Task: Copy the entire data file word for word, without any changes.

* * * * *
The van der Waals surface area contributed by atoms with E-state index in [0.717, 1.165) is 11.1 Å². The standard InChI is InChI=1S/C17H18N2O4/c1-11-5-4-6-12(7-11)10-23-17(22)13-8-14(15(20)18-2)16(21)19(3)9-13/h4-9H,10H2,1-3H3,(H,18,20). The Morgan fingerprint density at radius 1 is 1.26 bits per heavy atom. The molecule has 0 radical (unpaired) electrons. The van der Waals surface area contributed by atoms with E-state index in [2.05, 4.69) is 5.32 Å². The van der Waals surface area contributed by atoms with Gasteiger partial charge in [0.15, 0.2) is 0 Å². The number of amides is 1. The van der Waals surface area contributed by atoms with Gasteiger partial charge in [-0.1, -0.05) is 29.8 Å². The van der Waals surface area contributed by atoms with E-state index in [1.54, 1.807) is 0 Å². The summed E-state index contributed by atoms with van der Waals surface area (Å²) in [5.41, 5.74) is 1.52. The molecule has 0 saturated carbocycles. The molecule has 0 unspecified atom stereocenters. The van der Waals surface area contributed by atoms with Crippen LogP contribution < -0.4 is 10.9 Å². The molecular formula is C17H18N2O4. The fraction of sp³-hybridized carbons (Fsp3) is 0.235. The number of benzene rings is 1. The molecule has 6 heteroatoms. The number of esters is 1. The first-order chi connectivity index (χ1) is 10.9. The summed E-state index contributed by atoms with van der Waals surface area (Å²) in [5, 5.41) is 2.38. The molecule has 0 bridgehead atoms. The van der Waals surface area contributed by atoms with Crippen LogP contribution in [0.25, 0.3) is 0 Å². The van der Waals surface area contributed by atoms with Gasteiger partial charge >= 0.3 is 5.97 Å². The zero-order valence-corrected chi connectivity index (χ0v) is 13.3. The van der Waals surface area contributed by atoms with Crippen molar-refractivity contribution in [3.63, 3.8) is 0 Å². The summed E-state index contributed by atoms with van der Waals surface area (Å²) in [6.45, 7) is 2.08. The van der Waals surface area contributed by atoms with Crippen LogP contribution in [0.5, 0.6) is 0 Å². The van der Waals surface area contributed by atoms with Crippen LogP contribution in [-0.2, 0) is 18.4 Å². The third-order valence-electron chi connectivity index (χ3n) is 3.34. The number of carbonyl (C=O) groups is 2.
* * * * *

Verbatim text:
The van der Waals surface area contributed by atoms with E-state index in [0.717, 1.165) is 11.1 Å². The standard InChI is InChI=1S/C17H18N2O4/c1-11-5-4-6-12(7-11)10-23-17(22)13-8-14(15(20)18-2)16(21)19(3)9-13/h4-9H,10H2,1-3H3,(H,18,20). The Morgan fingerprint density at radius 1 is 1.26 bits per heavy atom. The molecule has 0 radical (unpaired) electrons. The van der Waals surface area contributed by atoms with E-state index in [2.05, 4.69) is 5.32 Å². The van der Waals surface area contributed by atoms with Gasteiger partial charge in [0.15, 0.2) is 0 Å². The number of amides is 1. The van der Waals surface area contributed by atoms with Gasteiger partial charge in [-0.1, -0.05) is 29.8 Å². The van der Waals surface area contributed by atoms with E-state index in [1.54, 1.807) is 0 Å². The summed E-state index contributed by atoms with van der Waals surface area (Å²) in [5.41, 5.74) is 1.52. The molecule has 0 saturated carbocycles. The molecule has 0 unspecified atom stereocenters. The van der Waals surface area contributed by atoms with Crippen LogP contribution < -0.4 is 10.9 Å². The molecular formula is C17H18N2O4. The fraction of sp³-hybridized carbons (Fsp3) is 0.235. The number of benzene rings is 1. The molecule has 6 heteroatoms. The number of esters is 1. The first-order chi connectivity index (χ1) is 10.9. The summed E-state index contributed by atoms with van der Waals surface area (Å²) in [5, 5.41) is 2.38. The molecule has 0 bridgehead atoms. The van der Waals surface area contributed by atoms with Crippen LogP contribution in [0.25, 0.3) is 0 Å². The van der Waals surface area contributed by atoms with Gasteiger partial charge >= 0.3 is 5.97 Å². The zero-order valence-corrected chi connectivity index (χ0v) is 13.3. The van der Waals surface area contributed by atoms with Crippen molar-refractivity contribution in [3.63, 3.8) is 0 Å². The summed E-state index contributed by atoms with van der Waals surface area (Å²) in [6.45, 7) is 2.08. The van der Waals surface area contributed by atoms with Crippen LogP contribution in [0.5, 0.6) is 0 Å². The van der Waals surface area contributed by atoms with Crippen LogP contribution in [-0.2, 0) is 18.4 Å². The third-order valence-electron chi connectivity index (χ3n) is 3.34. The number of carbonyl (C=O) groups is 2.